The student loan bubble is growing bigger and bigger, and there will come a point when it bursts just like the housing bubble did in 2008. The result will be economic chaos and turmoil for millions of Americans. To stop this economic bubble from bursting and to give every American access to affordable higher education, Congress and our Wisconsin state legislature need to take action.
Some economists argue that there is no bubble, insisting that rising tuition for students is the result of lower higher education appropriations from state legislatures and Congress. There is definitely merit in this claim.
According to a Demos report titled “The Great Cost Shift,” aggregate state appropriations for higher education were $65.1 billion in 1990-1991 and only $75.6 billion by 2010-2011. Simply to provide the same relative amount of higher education funding per full-time public student, states would have had to appropriate almost $102 billion to higher education. This amount is 35.3 percent more than the $75.6 billion states appropriated in 2010-2011.
I wholeheartedly agree the cost of education has been shifted from state legislatures and Congress to the individual student, and that this is hurting students. The negative impact on students is illustrated by the fact that, according to The Atlantic, student loan debt grew by 511 percent between 1999 and 2011. In addition, USA Today reported in 2010 that 19 percent of households had either “outstanding student debt” or “loans in deferment” and “among households headed by someone younger than 35, a record 40 percent [owed] student debt.”
Yes, cost shifting has played a major role in the higher education debt crisis — but this doesn’t mean that the higher education bubble doesn’t exist. Economic bubbles occur when the market prices of goods do not reflect their true value. This occurred in the housing mortgage market before the Great Recession.
Housing mortgages were sold to consumers. Then, the mortgages were securitized into collateralized debt obligations and sold to Wall Street investors. The demand for CDOs on Wall Street artificially inflated the price of houses. When largely unregulated and complex CDOs collapsed in 2008, housing market values plummeted.
There were signs of a housing bubble before it burst. Today, there are signs of a higher education bubble that is also bound to burst. In a 2007 speech Chairman of the Federal Reserve Ben Bernanke said, “The rate of serious delinquencies has risen notably for subprime mortgages with adjustable rates, reaching nearly 16 percent in August; roughly triple the recent low in mid-2005.” This 2007 increase in delinquencies is analogous to the increase in the number of students in outstanding debt or deferment that we see today.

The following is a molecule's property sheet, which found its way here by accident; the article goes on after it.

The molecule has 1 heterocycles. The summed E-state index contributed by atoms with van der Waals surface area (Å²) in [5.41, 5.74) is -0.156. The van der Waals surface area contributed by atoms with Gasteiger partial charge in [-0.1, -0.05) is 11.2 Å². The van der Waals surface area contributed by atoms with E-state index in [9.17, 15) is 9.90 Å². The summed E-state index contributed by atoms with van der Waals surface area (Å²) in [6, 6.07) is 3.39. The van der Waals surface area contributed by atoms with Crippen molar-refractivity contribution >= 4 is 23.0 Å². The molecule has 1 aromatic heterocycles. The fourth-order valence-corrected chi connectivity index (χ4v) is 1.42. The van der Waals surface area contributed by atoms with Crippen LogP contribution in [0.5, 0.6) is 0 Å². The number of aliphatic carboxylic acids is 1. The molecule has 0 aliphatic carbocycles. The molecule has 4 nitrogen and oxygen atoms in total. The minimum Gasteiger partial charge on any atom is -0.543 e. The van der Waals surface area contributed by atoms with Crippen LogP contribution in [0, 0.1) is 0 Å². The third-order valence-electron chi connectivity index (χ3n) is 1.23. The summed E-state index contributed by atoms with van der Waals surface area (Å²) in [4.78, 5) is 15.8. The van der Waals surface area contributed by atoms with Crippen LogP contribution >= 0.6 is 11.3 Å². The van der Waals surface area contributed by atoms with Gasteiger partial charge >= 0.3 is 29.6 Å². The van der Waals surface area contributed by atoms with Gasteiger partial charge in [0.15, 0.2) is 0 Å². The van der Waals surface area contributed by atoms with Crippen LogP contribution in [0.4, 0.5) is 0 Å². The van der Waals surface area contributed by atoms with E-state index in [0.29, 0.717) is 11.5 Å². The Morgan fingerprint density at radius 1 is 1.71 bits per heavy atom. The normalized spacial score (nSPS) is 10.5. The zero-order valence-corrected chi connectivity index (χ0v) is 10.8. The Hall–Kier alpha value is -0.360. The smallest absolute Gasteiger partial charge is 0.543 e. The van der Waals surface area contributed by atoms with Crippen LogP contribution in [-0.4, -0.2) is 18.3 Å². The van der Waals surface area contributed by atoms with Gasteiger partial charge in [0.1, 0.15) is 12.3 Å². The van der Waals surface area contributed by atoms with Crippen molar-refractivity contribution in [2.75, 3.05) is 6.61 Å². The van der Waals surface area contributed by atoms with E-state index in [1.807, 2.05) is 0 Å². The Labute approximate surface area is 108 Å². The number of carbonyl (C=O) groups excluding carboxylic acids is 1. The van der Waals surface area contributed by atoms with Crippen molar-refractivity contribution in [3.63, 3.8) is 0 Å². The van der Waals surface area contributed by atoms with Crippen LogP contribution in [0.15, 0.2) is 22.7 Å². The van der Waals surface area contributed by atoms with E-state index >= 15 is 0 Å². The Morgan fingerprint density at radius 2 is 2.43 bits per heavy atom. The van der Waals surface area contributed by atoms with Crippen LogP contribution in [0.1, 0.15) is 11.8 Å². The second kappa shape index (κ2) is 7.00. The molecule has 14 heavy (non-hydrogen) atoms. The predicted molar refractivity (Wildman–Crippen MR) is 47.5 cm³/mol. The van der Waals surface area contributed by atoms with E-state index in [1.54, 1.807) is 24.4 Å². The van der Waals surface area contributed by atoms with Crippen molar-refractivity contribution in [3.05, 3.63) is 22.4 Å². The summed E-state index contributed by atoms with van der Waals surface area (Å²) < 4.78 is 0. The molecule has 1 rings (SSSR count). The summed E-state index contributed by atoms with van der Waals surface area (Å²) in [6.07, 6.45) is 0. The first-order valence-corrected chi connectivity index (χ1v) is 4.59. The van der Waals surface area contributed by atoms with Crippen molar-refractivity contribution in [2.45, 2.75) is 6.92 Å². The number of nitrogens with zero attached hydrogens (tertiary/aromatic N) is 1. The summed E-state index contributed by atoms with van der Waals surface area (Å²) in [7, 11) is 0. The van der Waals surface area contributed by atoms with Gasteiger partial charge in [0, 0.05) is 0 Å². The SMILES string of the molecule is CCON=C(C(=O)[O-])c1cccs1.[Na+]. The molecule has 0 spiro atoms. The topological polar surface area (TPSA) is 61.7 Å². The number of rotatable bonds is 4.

Our political leaders must not allow another economic bubble to burst — they must take decisive action. But what actions are they to take?
Gov. Scott Walker exempted the University of Wisconsin System from a $66 million cut in August, but kept the $250 million in funding cuts in the current budget. This is simply not the way to create more jobs in Wisconsin nor is it the way to help students obtain an affordable higher education.
State funding for UW-Madison “declined 8 percent between 2002 and 2010,” according to a report from the National Science Board. This trend is occurring nationwide. Unless it wants nearly 20 percent of students to end up with outstanding student loan debt or to be in default, our state legislature must make adequately funding higher education in Wisconsin an essential priority.
I realize that Wisconsin, like many states, has many funding priorities and that funding education with limited revenues can be difficult. That is why the federal government needs to intervene as well and fix the student loan debt crisis.
The Student Loan Forgiveness Act would help students by capping payments on federal student loans to 10 percent of discretionary income each month. After consistent payments for 10 years, up to $45,000 in student debt would be forgiven. The Act would also offer federal student loan forgiveness for students who participate in the Public Service Loan Forgiveness Program after five years instead of 10. Unfortunately the act has not been passed in Congress.
Where should our political leaders find the money for funding higher education, you ask? There are many ways to find tax revenue at the federal level, such as closing tax loopholes that benefit corporations, eliminating federal subsidies and taxing financial derivatives on Wall Street. One thing is clear — our politicians must fund higher education. It is ultimately up to students to pressure their leaders for this funding.
Aaron Loudenslager ([email protected]) is a first year law student.